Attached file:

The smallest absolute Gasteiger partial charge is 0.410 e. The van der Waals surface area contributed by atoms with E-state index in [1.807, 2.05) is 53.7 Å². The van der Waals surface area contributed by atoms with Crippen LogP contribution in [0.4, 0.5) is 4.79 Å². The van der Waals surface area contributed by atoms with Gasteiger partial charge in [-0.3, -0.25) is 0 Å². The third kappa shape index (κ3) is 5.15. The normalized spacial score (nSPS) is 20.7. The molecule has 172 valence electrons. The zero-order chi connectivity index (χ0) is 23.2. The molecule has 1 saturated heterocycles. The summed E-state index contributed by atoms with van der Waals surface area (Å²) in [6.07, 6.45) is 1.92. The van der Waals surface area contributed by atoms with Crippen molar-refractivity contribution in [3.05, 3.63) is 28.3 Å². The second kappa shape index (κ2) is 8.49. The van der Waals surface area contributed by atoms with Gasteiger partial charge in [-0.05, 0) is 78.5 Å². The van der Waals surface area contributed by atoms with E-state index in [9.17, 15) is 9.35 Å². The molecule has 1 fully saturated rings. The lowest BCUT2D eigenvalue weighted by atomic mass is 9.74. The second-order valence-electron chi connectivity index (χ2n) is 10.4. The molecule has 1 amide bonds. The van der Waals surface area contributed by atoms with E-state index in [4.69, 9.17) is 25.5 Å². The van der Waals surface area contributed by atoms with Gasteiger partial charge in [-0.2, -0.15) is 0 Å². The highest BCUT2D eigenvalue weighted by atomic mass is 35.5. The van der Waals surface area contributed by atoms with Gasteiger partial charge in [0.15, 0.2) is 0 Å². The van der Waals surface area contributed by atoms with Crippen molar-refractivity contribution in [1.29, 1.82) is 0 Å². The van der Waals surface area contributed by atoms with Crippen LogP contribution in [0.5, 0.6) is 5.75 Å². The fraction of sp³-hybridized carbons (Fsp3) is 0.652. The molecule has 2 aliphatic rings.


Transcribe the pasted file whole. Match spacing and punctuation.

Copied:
The smallest absolute Gasteiger partial charge is 0.410 e. The van der Waals surface area contributed by atoms with E-state index in [1.807, 2.05) is 53.7 Å². The van der Waals surface area contributed by atoms with Crippen LogP contribution in [0.4, 0.5) is 4.79 Å². The van der Waals surface area contributed by atoms with Gasteiger partial charge in [-0.3, -0.25) is 0 Å². The third kappa shape index (κ3) is 5.15. The normalized spacial score (nSPS) is 20.7. The molecule has 172 valence electrons. The zero-order chi connectivity index (χ0) is 23.2. The molecule has 1 saturated heterocycles. The summed E-state index contributed by atoms with van der Waals surface area (Å²) in [6.07, 6.45) is 1.92. The van der Waals surface area contributed by atoms with Crippen molar-refractivity contribution in [3.05, 3.63) is 28.3 Å². The second kappa shape index (κ2) is 8.49. The van der Waals surface area contributed by atoms with Gasteiger partial charge in [-0.05, 0) is 78.5 Å². The van der Waals surface area contributed by atoms with E-state index in [9.17, 15) is 9.35 Å². The molecule has 1 fully saturated rings. The lowest BCUT2D eigenvalue weighted by atomic mass is 9.74. The second-order valence-electron chi connectivity index (χ2n) is 10.4. The molecule has 1 amide bonds. The van der Waals surface area contributed by atoms with E-state index in [4.69, 9.17) is 25.5 Å². The van der Waals surface area contributed by atoms with Gasteiger partial charge in [-0.2, -0.15) is 0 Å². The highest BCUT2D eigenvalue weighted by atomic mass is 35.5. The van der Waals surface area contributed by atoms with Gasteiger partial charge in [0.15, 0.2) is 0 Å². The van der Waals surface area contributed by atoms with Crippen molar-refractivity contribution in [1.29, 1.82) is 0 Å². The van der Waals surface area contributed by atoms with Crippen LogP contribution in [0.5, 0.6) is 5.75 Å². The fraction of sp³-hybridized carbons (Fsp3) is 0.652. The molecule has 2 aliphatic rings.